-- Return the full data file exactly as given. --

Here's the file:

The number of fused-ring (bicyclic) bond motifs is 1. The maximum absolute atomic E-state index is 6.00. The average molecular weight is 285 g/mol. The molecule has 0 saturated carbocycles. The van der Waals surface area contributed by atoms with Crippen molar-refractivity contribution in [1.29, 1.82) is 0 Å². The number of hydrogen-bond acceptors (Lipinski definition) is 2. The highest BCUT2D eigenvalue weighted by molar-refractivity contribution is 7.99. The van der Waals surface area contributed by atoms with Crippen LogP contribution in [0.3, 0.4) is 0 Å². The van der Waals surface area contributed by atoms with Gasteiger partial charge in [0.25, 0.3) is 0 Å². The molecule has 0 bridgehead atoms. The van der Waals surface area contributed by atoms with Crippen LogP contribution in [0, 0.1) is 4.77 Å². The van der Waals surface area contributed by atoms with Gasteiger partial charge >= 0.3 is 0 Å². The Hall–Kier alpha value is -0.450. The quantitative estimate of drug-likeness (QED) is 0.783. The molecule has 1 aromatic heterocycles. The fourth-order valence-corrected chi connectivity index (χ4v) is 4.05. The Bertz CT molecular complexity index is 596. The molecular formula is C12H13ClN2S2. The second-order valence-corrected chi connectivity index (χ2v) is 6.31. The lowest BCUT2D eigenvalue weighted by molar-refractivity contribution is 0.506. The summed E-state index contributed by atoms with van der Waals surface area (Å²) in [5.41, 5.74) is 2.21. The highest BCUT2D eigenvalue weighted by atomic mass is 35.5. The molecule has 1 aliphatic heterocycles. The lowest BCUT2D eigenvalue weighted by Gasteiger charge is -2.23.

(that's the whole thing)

The number of fused-ring (bicyclic) bond motifs is 1. The maximum absolute atomic E-state index is 6.00. The average molecular weight is 285 g/mol. The molecule has 0 saturated carbocycles. The van der Waals surface area contributed by atoms with Crippen molar-refractivity contribution in [1.29, 1.82) is 0 Å². The number of hydrogen-bond acceptors (Lipinski definition) is 2. The highest BCUT2D eigenvalue weighted by molar-refractivity contribution is 7.99. The van der Waals surface area contributed by atoms with Crippen LogP contribution in [0.3, 0.4) is 0 Å². The van der Waals surface area contributed by atoms with Gasteiger partial charge in [0.25, 0.3) is 0 Å². The molecule has 0 bridgehead atoms. The van der Waals surface area contributed by atoms with Crippen LogP contribution in [0, 0.1) is 4.77 Å². The van der Waals surface area contributed by atoms with Gasteiger partial charge >= 0.3 is 0 Å². The Hall–Kier alpha value is -0.450. The quantitative estimate of drug-likeness (QED) is 0.783. The molecule has 1 aromatic heterocycles. The fourth-order valence-corrected chi connectivity index (χ4v) is 4.05. The Bertz CT molecular complexity index is 596. The molecular formula is C12H13ClN2S2. The second-order valence-corrected chi connectivity index (χ2v) is 6.31. The lowest BCUT2D eigenvalue weighted by molar-refractivity contribution is 0.506. The summed E-state index contributed by atoms with van der Waals surface area (Å²) in [5.41, 5.74) is 2.21. The highest BCUT2D eigenvalue weighted by atomic mass is 35.5. The molecule has 1 aliphatic heterocycles. The lowest BCUT2D eigenvalue weighted by Gasteiger charge is -2.23.